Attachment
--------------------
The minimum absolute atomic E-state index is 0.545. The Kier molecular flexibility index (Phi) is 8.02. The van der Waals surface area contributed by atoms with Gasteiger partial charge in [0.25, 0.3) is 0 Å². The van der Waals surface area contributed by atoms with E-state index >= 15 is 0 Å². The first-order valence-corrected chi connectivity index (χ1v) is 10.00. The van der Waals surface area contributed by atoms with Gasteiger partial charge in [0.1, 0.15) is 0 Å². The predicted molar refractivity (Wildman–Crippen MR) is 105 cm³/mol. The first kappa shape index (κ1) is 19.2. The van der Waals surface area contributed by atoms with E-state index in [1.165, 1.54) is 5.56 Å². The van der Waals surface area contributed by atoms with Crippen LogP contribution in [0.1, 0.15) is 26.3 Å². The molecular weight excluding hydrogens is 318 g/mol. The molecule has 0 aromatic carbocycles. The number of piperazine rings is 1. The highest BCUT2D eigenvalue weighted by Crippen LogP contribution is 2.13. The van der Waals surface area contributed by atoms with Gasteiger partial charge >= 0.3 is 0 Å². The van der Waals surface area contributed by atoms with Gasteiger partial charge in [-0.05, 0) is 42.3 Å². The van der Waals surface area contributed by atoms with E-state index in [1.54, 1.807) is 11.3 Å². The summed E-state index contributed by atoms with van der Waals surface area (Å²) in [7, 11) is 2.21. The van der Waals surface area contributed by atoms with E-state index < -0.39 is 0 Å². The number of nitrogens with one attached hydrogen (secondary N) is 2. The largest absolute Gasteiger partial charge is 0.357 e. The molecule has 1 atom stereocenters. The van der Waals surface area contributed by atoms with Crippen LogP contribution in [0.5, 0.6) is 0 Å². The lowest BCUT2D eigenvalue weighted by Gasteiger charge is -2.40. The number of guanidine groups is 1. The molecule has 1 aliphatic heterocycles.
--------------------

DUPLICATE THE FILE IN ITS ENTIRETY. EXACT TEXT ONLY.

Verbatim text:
The minimum absolute atomic E-state index is 0.545. The Kier molecular flexibility index (Phi) is 8.02. The van der Waals surface area contributed by atoms with Gasteiger partial charge in [0.25, 0.3) is 0 Å². The van der Waals surface area contributed by atoms with E-state index >= 15 is 0 Å². The first-order valence-corrected chi connectivity index (χ1v) is 10.00. The van der Waals surface area contributed by atoms with Gasteiger partial charge in [0.1, 0.15) is 0 Å². The predicted molar refractivity (Wildman–Crippen MR) is 105 cm³/mol. The first kappa shape index (κ1) is 19.2. The van der Waals surface area contributed by atoms with E-state index in [1.165, 1.54) is 5.56 Å². The van der Waals surface area contributed by atoms with Crippen LogP contribution in [0.1, 0.15) is 26.3 Å². The molecular weight excluding hydrogens is 318 g/mol. The molecule has 0 aromatic carbocycles. The number of piperazine rings is 1. The highest BCUT2D eigenvalue weighted by Crippen LogP contribution is 2.13. The van der Waals surface area contributed by atoms with Gasteiger partial charge >= 0.3 is 0 Å². The van der Waals surface area contributed by atoms with Gasteiger partial charge in [-0.05, 0) is 42.3 Å². The van der Waals surface area contributed by atoms with E-state index in [1.54, 1.807) is 11.3 Å². The summed E-state index contributed by atoms with van der Waals surface area (Å²) in [7, 11) is 2.21. The van der Waals surface area contributed by atoms with E-state index < -0.39 is 0 Å². The number of nitrogens with one attached hydrogen (secondary N) is 2. The largest absolute Gasteiger partial charge is 0.357 e. The molecule has 1 atom stereocenters. The van der Waals surface area contributed by atoms with Crippen LogP contribution in [0.5, 0.6) is 0 Å². The lowest BCUT2D eigenvalue weighted by Gasteiger charge is -2.40. The number of guanidine groups is 1. The molecule has 1 aliphatic heterocycles.